Attending the Barnsley College Principal's Dinner

Amazing food at The Open Kitchen all made and served brilliantly by Barnsley College​ students - huge thanks to everyone for all their hard work. If you are in town it’s open for lunch each day and you can book dinner every Thursday: https://www.barnsley.ac.uk/shops-services/the-open-kitchen/

Probation Announcement

Last night the Government announced they will be ending the disastrous decision to outsource probation services to private companies. I welcome the news, which follows my speech on Tuesday in the House of Common on how the tragic death of Jacqueline Wileman demonstrates the failure of probation services under the Tories, which you can see here. 

Joining the Women and Equalities Select Committee

Pleased to have joined the Women and Equalities select committee for my first meeting today. Looking forward to working on important issues from male mental health, LGBT+ health, to the use of non-disclosure agreements.  You can find out more about the work the Committee does here. 

Protecting Victims of Rape and Domestic Violence

This week I signed this important letter calling for better protections for victims of rape and domestic violence:

Under the Tories: Work Doesn't Pay

Thousands of people in Barnsley East are stuck in low-paid, insecure, short-term work and forced to resort to foodbanks, it’s clear that under the Tories work doesn’t pay. Watch me challenge the Government in the House of Commons here. 

Visiting the Fabian Women's Network's residential weekend

It was great to pop in to the Fabian Women’s Network’s residential weekend at Northern College.Lovely to meet so many inspiring women who want to get involved in politics.

Column: social mobility

The following appeared as my column in the Barnsley Chronicle on 10th May:Social mobility is something I’ve spoken about several times in my column in the past. And I make no apologies for doing so again. Because I passionately believe that people’s ability to get on in life should not be determined by the postcode they were born in. It’s simply not fair that people born in our town do not receive the same chances and opportunities in life as those born elsewhere. Just because someone has lived their whole life in Worsbrough rather than Windsor should not mean they will live around a decade shorter. Just because a child is born in Cudworth rather than Chelsea should not mean they are five times less likely to go on to university. Just because someone grows up in Barnsley rather than Buckinghamshire, should not mean they have a one-in-four chance of growing up in poverty. And yet, this is the case. Just last week I was fortunate to meet the new principal of Barnsley College, Mr Koursis. We spoke about the students there, and the belief that many of them have that their aspirations are limited. No child should be limited in their aspirations of what they can accomplish, and I was delighted to hear Mr Koursis’ plans to tackle those attitudes and inspire learners. But it’s no wonder people feel like that. In their recent report, the Social Mobility Commission stated inequality is fully entrenched from birth in places like Barnsley. For instance, if you’re born better off you’re 80 percent more likely to end up in a professional job than someone from a working class background. And those from disadvantaged backgrounds who do land those jobs will still earn significantly less. I don’t think any of this will be news to people in Barnsley. Nor, I’m sure, will the Commission’s conclusion: that the Government needs to take urgent action. That means investment in our schools to give children here the best possible start from birth. In our economy, so people aren’t stuck for life in low-paid, insecure jobs with no prospect of development. And in our healthcare system, where world-class care can be given from cradle to grave.  So that’s why I’ll keep banging the drum for Barnsley and fighting until the opportunities for people here at the very least match those elsewhere.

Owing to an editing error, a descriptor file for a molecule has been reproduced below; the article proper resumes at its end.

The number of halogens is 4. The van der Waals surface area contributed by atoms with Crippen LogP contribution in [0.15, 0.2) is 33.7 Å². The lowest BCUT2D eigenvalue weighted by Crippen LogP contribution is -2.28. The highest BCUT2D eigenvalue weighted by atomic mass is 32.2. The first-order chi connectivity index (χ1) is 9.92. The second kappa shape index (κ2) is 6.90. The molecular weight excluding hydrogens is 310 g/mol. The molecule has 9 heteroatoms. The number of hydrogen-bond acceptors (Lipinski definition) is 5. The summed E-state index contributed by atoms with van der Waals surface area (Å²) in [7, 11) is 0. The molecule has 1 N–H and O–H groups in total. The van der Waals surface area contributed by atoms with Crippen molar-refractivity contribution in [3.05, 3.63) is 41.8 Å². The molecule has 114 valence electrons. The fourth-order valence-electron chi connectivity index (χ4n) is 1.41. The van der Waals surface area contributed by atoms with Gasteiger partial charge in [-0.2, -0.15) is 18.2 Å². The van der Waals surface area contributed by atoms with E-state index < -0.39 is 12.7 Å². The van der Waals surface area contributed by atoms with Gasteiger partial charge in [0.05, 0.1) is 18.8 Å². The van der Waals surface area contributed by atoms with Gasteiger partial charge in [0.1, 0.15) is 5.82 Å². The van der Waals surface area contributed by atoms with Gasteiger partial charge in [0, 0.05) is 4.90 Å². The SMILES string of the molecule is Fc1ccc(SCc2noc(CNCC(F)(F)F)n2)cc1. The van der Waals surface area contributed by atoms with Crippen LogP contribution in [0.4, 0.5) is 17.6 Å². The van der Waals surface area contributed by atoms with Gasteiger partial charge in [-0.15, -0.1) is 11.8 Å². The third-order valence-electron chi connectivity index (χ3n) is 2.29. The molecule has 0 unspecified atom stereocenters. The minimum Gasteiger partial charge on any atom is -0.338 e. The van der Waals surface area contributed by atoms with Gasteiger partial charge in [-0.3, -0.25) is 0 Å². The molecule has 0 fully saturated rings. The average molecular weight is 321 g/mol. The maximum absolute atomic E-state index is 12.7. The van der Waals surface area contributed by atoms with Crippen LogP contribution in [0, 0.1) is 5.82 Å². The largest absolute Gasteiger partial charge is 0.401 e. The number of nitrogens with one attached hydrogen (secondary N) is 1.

Visiting Upperwood Primary Academy

I really enjoyed my visit to Upperwood Primary Academy in Darfield.It was lovely to meet with the Principal, Mr Budd, and meet staff and students on my walk round the school.

Challenging the Government on the mental health crisis in our police services

One in every five police personnel are suffering from symptoms consistent with post-traumatic stress disorder, according to a new survey.The Government must urgently address this growing mental health crisis in our police services.Read more here and watch my comments in Parliament here.

Attending the Ritchie Taylor Day

I recently popped into the Ritchie Taylor day at Darfield Cricket Club.​